Thursday, July 17, 2008

Lost in History vol. 66: Art Revival, by way of Queens

On the corner of Onderdonk and Harman streets in southern Ridgewood lies a church façade. As spelled out bilingually on purple canvas, the previous occupant of this space was the Christian Center Sanctuary of Hope, a Roman Catholic Latino congregation. The new occupants of the space are also called the Christian Center Sanctuary of Hope, but with an entirely different bend to their professed spirituality. There hasn’t been a straight-up religious sermon in the Center for years, but this past Saturday night, a different kind of sermon was held, spiritual in nature but preaching art and aesthetics, noise and performance, and the very strange story of a very famous artist and his attempts to buy oddly shaped lots at tax auctions in NYC.
We know the backstory because we are friends with the occupants of the Christian Center Sanctuary of Hope, and they asked us to emcee the evening’s events. The good men who live at the Sanctuary — three literary and visual artists by the names of Matthew Blair, Lech Szporer and Andrew Wingert — have built lofts and incorporated the layout of the former church into a communal performance space. They opened on Saturday with a Revival that featured installation art, sculptures, music, tap dance, mime, an exercise bike that masturbated a man in a lazy chair, feedback noise, preaching, and a mysterious excursion that led to a former piece by the aforementioned very famous NYC artist. Lesser known (but no less serious) artists included yours truly, along with David Button, Trevor Lukert, Superman’s Guestlist, Marisa Mickelberg, Issac Zal, the Buddy Hollyco$t, Amery Kessler, Carrie Fox, Shana Paleologos, Andrew Hurst, Phillip Battikha, Ryan Brown, and Justin Horne. And of course, Gordon Matta-Clark.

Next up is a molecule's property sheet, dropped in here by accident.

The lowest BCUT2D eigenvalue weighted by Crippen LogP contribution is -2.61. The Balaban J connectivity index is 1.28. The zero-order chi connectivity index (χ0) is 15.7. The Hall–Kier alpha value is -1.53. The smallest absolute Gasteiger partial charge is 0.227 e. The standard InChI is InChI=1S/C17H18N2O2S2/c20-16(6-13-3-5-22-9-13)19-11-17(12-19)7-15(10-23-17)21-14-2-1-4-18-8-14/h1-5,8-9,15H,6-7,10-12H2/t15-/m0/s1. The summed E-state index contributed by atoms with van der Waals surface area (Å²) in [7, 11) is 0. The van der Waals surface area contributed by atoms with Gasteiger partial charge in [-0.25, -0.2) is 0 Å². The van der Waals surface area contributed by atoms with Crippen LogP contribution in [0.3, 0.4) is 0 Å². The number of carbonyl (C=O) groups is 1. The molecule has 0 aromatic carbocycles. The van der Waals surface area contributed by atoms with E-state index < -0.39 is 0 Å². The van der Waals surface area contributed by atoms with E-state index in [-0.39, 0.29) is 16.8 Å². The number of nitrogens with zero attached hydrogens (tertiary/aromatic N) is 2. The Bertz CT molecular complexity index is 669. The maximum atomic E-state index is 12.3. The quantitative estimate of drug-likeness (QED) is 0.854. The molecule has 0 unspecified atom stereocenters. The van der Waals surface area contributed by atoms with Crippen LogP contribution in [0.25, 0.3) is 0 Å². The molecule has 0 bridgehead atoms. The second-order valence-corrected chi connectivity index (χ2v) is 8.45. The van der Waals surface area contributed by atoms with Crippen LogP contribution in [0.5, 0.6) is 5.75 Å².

Matta-Clark was not present at the opening — he died in 1978, at the age of 35, of pancreatic cancer. During his short but powerful life he was known for various artistic experiments and performances as well as for catalyzing SoHo as an artistic neighborhood during the derelict 70s. His works, called “anarchitecture”, involved removing pieces and slivers of buildings before they met the wrecking ball; he opened a restaurant/ongoing performance piece in SoHo called Food, staffed entirely by working artists; he also purchased tiny, unusable slivers called “gutterspace” of NYC real estate during the city’s regular purging of such lots. Due to surveying, zoning and public-works anomalies, various infinitesimal slices of real estate came to be owned by Matta-Clark, who found in them a perfect bureaucratic extension of his own anarchitecture. Fourteen lots were located in Queens and one in Staten Island. Unfortunately, Matta-Clark passed away before he could do whatever he was intending to do with these lots, and the ownership passed over to his wife, who eventually stopped paying taxes on them; control reverted back to the city. One of these lots — Lot 116 — is walking distance from the Christian Center Sanctuary of Hope, and the evening’s high point included a walk to the Lot, and a sermon about separate spaces.
As the preacher-on-site, we weren’t all that prepared for the crowd of 100 artists, gallery fags, rockers, intellectuals, confused locals, friends and family. We also didn’t know that much about Matta-Clark, or how to talk about this sliver space —2’3” wide by 355’ long – in order to make it applicable to the crowds and the evening’s events. We eventually focused on the relationship between this sliver space and the rest of the alley, and how it reflects the separate spaces inside each of us, and how they relate to the rest of us. It was complicated. Whiskey fueled most of the preaching. But it was intense. We had a few Amens! and Hallelujahs! Afterwards, when the crowd had calmed down, we all returned to the church to continue that perennial method of moving with the spirit — we had a dance party.

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